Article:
In a series of briefs posted on its open innovation platform G-WIN, the firm says it is looking for solutions enabling it to develop new products that boost satiety, enhance cognitive functions and lower risk factors for cardiovascular disease.
Ingredients suppliers or other potential partners are invited to respond with fully-fledged solutions by June 17.
Battling the bulge
The weight management brief invites suppliers to focus specifically on novel ingredients or technologies that increase satiety, reduce absorbed calories or increase energy expenditure and are suitable for use in ready-to-eat cereals.
Solutions must have ‘demonstrated efficacy in a food system’, clean-label status, and regulatory approval for use in food “currently or in the foreseeable future”, stresses the firm.
Winning hearts and minds
The brain food brief invites suppliers to pitch novel ingredients, plant extracts or technologies for “enhanced cognitive function” suitable for use in ambient products with a shelf-life of at least nine months.
General Mills is “not interested in omega-3 solutions”, and expects solutions proven to reduce stress or increase awareness, alertness, reasoning or ‘mental energy’ without significantly alter the flavor profile of foods to which they are added.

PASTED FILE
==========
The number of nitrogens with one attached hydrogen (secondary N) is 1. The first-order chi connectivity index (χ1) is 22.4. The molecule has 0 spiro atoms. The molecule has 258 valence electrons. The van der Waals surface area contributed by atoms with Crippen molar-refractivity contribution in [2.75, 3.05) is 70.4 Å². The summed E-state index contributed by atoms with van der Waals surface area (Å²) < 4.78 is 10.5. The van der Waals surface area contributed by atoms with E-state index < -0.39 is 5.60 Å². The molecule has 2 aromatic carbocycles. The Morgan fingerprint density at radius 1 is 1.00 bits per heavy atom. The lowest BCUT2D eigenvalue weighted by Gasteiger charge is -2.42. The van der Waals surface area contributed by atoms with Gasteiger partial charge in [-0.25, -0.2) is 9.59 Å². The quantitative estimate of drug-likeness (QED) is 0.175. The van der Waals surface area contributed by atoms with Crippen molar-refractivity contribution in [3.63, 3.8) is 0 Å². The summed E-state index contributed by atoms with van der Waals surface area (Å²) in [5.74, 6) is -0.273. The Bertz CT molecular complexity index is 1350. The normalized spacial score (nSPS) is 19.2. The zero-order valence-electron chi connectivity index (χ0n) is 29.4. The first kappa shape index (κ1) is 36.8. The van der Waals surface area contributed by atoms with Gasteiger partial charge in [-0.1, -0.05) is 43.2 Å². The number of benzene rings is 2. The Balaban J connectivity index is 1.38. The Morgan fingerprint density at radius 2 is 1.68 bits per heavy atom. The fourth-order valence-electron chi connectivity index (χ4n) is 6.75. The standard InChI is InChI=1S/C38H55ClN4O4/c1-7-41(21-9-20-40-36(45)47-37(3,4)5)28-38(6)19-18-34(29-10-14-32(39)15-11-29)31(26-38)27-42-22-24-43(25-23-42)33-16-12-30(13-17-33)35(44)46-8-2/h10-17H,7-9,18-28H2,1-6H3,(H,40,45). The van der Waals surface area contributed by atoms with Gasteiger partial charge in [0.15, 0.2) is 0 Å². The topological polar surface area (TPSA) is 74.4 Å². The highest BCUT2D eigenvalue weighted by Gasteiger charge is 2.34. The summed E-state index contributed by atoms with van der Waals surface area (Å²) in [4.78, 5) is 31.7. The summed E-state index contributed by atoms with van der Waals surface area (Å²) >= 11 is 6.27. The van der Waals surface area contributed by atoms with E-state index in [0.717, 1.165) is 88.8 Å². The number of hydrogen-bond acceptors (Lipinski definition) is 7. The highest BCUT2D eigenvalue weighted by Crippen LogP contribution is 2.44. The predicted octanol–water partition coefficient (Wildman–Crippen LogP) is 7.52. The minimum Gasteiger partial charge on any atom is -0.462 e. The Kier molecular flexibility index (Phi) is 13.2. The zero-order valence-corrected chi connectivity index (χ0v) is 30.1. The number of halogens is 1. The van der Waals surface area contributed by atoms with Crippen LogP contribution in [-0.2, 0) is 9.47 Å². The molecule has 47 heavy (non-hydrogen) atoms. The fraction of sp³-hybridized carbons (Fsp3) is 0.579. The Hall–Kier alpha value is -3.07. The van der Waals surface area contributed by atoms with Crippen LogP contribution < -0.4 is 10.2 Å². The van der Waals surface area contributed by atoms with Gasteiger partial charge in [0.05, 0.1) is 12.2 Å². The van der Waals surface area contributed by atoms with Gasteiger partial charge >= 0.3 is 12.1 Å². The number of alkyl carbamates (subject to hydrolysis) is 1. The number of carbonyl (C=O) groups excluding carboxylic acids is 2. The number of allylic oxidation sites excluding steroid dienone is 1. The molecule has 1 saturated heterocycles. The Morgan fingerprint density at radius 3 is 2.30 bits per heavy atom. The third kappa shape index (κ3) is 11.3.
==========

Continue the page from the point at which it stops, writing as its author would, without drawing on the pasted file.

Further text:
The cardiovascular brief – also targeting ambient products with a nine-month shelf-life - calls for “technologies or ingredients that help lower one or more heart disease risk factors”.
Solutions, not ideas
Critically, General Mills was not looking for ideas, but fully formed answers to the questions it was posing backed by IP and regulatory approval, explained Kamel Chida, connected innovation senior manager at a recent conference on open innovation. “We are not looking for ideas. We are looking for solutions.”
While many consumer products companies have embraced the principles of open innovation, General Mills was the first to publish detailed lists of technical problems it is trying to solve on the web.
This was based on a recognition that success rests on well-grounded and well-articulated business needs, rather than woolly requests for great ideas, which typically generated woolly pitches, added Chida.
Functional foods: The size of the prize
Datamonitor predicts that cognitive health foods in the US market will grow at a compound annual growth rate (CAGR) of 11.8 percent from 2009 to 2014, rising from $1.198bn to $2.095bn.
This compares with a CAGR of 4.8 percent for heart health products, which are estimated to be worth $7.08bn in 2014.
As for the market opportunity for mood and relaxation foods, market researchers were less clear about the size of the prize, Bob McNabb, business director at the Natural Marketing Institute told NutraIngredients-USA.com at the SupplySide East show earlier this month.
“Stress keeps coming up in surveys of 30-somethings but I don’t think the food industry has worked out whether there is a market opportunity here or not beyond ‘calming’ teas and the like, as consumers can do a lot of things to relax or improve their mood that don’t involve food. It's far easier to make a connection between low energy levels and energy foods and drinks."